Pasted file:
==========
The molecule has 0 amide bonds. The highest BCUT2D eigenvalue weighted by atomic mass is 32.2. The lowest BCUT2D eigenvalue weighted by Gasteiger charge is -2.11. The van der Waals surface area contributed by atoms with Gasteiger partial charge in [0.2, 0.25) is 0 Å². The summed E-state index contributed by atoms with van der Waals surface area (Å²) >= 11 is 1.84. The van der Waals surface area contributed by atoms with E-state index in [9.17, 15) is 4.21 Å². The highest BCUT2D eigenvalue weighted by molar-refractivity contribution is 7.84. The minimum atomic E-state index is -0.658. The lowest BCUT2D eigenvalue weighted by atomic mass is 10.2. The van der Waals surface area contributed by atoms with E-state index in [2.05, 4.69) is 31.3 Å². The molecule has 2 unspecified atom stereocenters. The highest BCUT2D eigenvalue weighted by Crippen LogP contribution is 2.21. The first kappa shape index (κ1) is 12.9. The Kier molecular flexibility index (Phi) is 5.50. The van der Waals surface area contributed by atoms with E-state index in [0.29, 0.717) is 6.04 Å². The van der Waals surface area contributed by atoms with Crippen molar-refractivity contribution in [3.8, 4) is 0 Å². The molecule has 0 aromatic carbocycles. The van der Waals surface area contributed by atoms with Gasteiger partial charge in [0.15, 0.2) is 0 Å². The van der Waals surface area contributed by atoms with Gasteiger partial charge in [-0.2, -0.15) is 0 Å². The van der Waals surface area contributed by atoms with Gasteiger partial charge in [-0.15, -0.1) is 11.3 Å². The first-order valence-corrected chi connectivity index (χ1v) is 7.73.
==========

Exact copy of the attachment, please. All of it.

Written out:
The molecule has 0 amide bonds. The highest BCUT2D eigenvalue weighted by atomic mass is 32.2. The lowest BCUT2D eigenvalue weighted by Gasteiger charge is -2.11. The van der Waals surface area contributed by atoms with Gasteiger partial charge in [0.2, 0.25) is 0 Å². The summed E-state index contributed by atoms with van der Waals surface area (Å²) >= 11 is 1.84. The van der Waals surface area contributed by atoms with E-state index in [9.17, 15) is 4.21 Å². The highest BCUT2D eigenvalue weighted by molar-refractivity contribution is 7.84. The minimum atomic E-state index is -0.658. The lowest BCUT2D eigenvalue weighted by atomic mass is 10.2. The van der Waals surface area contributed by atoms with E-state index in [2.05, 4.69) is 31.3 Å². The molecule has 2 unspecified atom stereocenters. The highest BCUT2D eigenvalue weighted by Crippen LogP contribution is 2.21. The first kappa shape index (κ1) is 12.9. The Kier molecular flexibility index (Phi) is 5.50. The van der Waals surface area contributed by atoms with E-state index in [0.29, 0.717) is 6.04 Å². The van der Waals surface area contributed by atoms with Crippen molar-refractivity contribution in [3.8, 4) is 0 Å². The molecule has 0 aromatic carbocycles. The van der Waals surface area contributed by atoms with Gasteiger partial charge in [0.15, 0.2) is 0 Å². The van der Waals surface area contributed by atoms with Gasteiger partial charge in [-0.2, -0.15) is 0 Å². The van der Waals surface area contributed by atoms with Gasteiger partial charge in [-0.15, -0.1) is 11.3 Å². The first-order valence-corrected chi connectivity index (χ1v) is 7.73.